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Lyn Julius

The British-born daughter of Iraqi-Jewish refugees, Lyn Julius founded Harif, the UK Association of Jews from the Middle East and North Africa, in 2005. This organisation aims to raise awareness of the history and culture of the vanishing, pre-Islamic Jews from Arab and Muslim lands. It also seeks to advocate for their rights. Harif produces a monthly newsletter and has more than 2,500 subscribers to its mailing list in the UK and around the world.

Lyn was educated at the French Lycee in London and at the University of Sussex, where she took a degree in International Relations. For three years she lived in Stavanger, Norway where she worked for the English language newspaper, Saga Weekly, and on occasion for NRK News in English.

A journalist and blogger, Lyn has a daily blog about Jews from Arab and Muslim lands with a global following, Point of No Return ( She  has had articles published in The Guardian, Standpoint, Haaretz, Jerusalem Post, Jewish Chronicle, Huffington Post and is a regular blogger on JNS News and the Times of Israel.

For Harif she has organised over 200 events - talks, film screenings, concerts debates and book launches on subjects ranging from Judeo-Arabic to the Iranian revolution. She has helped arranged hearings on Jewish refugees in the UK parliament at Westminster and has spoken at the annual international education conference Limmud for the last eight years.

Since Uprooted:How 3,000 years of Jewish Civilisation in the Arab World vanished overnight (Vallentine Mitchell) was published in November 2017, she has spoken at schools and universities,  17 synagogues, three churches and two Jewish literary festivals in the UK. She has given a lecture to the prestigious think tank,  Henry Jackson Society, and was  invited to take part by them in a panel discussion in Parliament  on endangered Middle Eastern minorities before an audience of 100.  She has also presented her book to Jewish and non-Jewish audiences in New York, Washington, Montreal  Ottawa, as well as in Norway and Israel, and been interviewed on radio and TV. In March 2019 she toured Scotland and spoke in the Scottish Parliament.

After the session Scottish MP Kezia Dugdale wrote : “I was delighted to host Lyn Julius in Parliament along with the Scottish Council of Jewish Communities, and was both shocked and saddened to hear of an often overlooked and untold piece of history.
After years of research, Lyn’s book Uprooted describes the plight of over 850,000 Jews, displaced from their homes in Africa and the Middle East after the Second World War. She intertwines personal case studies with first class historical research and clarity. It’s a stunning piece of work which deserves to be read and shared far and wide.Her work is yet another timely reminder of the plight Jewish communities face to live peacefully without fear or discrimination, but also to prosper with acceptance and inclusion, whatever part of the world they call home.”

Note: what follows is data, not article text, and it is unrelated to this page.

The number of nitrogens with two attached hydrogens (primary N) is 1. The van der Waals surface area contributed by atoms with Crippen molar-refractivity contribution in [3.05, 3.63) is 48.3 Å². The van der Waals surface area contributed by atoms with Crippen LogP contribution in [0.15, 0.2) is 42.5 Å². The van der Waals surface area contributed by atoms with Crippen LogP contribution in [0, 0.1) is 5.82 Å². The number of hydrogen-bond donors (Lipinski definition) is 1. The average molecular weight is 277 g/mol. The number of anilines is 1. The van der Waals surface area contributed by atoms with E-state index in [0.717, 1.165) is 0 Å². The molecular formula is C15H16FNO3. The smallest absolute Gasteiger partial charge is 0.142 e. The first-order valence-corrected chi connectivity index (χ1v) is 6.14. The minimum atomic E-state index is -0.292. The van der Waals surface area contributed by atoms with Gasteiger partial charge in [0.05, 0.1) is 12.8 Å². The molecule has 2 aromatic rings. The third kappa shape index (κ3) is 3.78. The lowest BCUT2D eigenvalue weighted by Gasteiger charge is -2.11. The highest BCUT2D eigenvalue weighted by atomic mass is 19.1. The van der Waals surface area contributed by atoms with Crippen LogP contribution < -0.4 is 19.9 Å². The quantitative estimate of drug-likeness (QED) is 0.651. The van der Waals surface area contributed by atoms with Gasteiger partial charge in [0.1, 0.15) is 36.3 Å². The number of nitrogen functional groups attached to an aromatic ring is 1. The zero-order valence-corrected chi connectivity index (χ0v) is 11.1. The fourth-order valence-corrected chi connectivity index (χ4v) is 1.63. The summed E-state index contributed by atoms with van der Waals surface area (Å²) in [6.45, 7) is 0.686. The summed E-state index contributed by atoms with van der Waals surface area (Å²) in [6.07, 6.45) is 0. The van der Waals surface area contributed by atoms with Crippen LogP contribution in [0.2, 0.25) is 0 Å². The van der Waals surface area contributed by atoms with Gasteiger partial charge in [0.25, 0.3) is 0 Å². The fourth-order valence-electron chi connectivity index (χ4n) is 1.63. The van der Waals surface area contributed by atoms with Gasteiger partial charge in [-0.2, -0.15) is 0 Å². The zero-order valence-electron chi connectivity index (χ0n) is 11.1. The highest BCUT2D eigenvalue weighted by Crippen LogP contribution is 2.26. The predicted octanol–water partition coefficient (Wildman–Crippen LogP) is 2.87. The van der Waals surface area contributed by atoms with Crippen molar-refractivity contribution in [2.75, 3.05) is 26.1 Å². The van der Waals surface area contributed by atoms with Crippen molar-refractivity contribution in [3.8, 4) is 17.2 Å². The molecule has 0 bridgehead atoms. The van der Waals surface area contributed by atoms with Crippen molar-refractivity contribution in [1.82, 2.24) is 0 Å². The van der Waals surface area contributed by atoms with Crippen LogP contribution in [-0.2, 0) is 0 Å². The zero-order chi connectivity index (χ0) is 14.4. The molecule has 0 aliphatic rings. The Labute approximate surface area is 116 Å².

Lyn speaks six languages including basic Norwegian. She  lives in London with her husband Laurence. They have four children and two grandchildren.


Uprooted  is a superb resource for anyone interested in a complex and often overlooked story that is crucial to understanding Israel and the Middle East. Uprooted is highly recommended for many reasons - personal stories, analysis and numbers that are otherwise hard to come by.

Matti Friedman, author of The Aleppo Codex


Lyn Julius' historical account of the fate of the Jewish indigenous inhabitants of the Middle East places on record one of the gravest injustices of modern (and past) times.
Uprooted is a devastating story. To read it is to understand why there is no easy solution to the Palestine/Israel question, let alone one state. This history shows why those who want peace find it so hard to trust their neighbours. It is key to a true perspective on the Middle East today.
Baroness Ruth Deech


Now, in her remarkable book Uprooted, Julius has painstakingly assembled a lifetime's knowledge and distilled it into what may well become the textbook primer for learning about an often neglected sector of world Jewry.

Jenni Frazer, Jewish Chronicle


An authoritative history of the decline and virtual end of Jewish life in the Arab world.

Robert Low, Standpoint

Uprooted will surely not be the last historical examination of the Arab world’s exiled Jews, but it is among the first to launch a frontal assault on the myths and preconceptions associated with their plight. For that alone, its value will endure.

Ben Cohen, Commentary


Well-researched and accessible, Uprooted is a modern and  welcome corrective the the one-sideness frequently prevalent in public discourse regarding the Arab-Jewish conflict.

Brandon Marlon, Jerusalem Post/ Jerusalem Report 

In Uprooted: How 3,000 Years of Jewish Civilisation in the Arab World Vanished Overnight,Lyn Julius recounts how almost the entire Jewish populations of North Africa and the Middle East were ethnically cleansed, partly in retaliation for the creation of Israel, even though they had been settled for thousands of years.

Allister Heath, Daily Telegraph


One of the best books to come out in 2018. It uncovers a long-neglected but compelling subject, combining impeccable scholarship, research and sumptuous photos, and reads like a novel.

Jeff Klapper, Jewish Link